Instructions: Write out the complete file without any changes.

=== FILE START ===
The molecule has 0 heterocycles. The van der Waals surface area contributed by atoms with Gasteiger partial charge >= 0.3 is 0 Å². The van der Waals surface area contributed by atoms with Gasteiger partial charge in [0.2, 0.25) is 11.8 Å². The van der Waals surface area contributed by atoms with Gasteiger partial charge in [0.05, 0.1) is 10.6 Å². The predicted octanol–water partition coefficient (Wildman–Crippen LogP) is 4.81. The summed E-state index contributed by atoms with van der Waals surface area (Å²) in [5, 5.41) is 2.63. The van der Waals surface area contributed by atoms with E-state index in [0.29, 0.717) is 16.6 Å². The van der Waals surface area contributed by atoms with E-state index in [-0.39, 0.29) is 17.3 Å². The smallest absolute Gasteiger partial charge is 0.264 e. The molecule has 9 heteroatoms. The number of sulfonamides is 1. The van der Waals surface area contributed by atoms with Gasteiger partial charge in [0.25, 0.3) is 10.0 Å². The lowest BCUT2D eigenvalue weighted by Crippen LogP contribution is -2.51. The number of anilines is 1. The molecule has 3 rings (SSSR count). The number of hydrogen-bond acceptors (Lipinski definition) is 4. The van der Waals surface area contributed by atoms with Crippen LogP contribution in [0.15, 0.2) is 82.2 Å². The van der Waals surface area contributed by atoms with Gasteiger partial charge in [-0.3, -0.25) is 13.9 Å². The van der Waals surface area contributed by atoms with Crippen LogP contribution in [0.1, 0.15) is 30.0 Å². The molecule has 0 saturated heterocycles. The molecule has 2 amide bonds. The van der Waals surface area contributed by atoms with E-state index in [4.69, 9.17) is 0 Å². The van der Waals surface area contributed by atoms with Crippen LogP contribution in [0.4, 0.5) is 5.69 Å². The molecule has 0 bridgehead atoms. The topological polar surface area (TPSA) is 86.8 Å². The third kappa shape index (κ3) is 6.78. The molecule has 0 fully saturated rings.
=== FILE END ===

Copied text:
The molecule has 0 heterocycles. The van der Waals surface area contributed by atoms with Gasteiger partial charge >= 0.3 is 0 Å². The van der Waals surface area contributed by atoms with Gasteiger partial charge in [0.2, 0.25) is 11.8 Å². The van der Waals surface area contributed by atoms with Gasteiger partial charge in [0.05, 0.1) is 10.6 Å². The predicted octanol–water partition coefficient (Wildman–Crippen LogP) is 4.81. The summed E-state index contributed by atoms with van der Waals surface area (Å²) in [5, 5.41) is 2.63. The van der Waals surface area contributed by atoms with E-state index in [0.29, 0.717) is 16.6 Å². The van der Waals surface area contributed by atoms with E-state index in [-0.39, 0.29) is 17.3 Å². The smallest absolute Gasteiger partial charge is 0.264 e. The molecule has 9 heteroatoms. The number of sulfonamides is 1. The van der Waals surface area contributed by atoms with Gasteiger partial charge in [0.25, 0.3) is 10.0 Å². The lowest BCUT2D eigenvalue weighted by Crippen LogP contribution is -2.51. The number of anilines is 1. The molecule has 3 rings (SSSR count). The number of hydrogen-bond acceptors (Lipinski definition) is 4. The van der Waals surface area contributed by atoms with Crippen LogP contribution in [0.15, 0.2) is 82.2 Å². The van der Waals surface area contributed by atoms with Gasteiger partial charge in [-0.3, -0.25) is 13.9 Å². The van der Waals surface area contributed by atoms with Crippen LogP contribution in [0.1, 0.15) is 30.0 Å². The molecule has 0 saturated heterocycles. The molecule has 2 amide bonds. The van der Waals surface area contributed by atoms with E-state index in [4.69, 9.17) is 0 Å². The van der Waals surface area contributed by atoms with Crippen LogP contribution in [0.4, 0.5) is 5.69 Å². The molecule has 0 bridgehead atoms. The topological polar surface area (TPSA) is 86.8 Å². The third kappa shape index (κ3) is 6.78. The molecule has 0 fully saturated rings.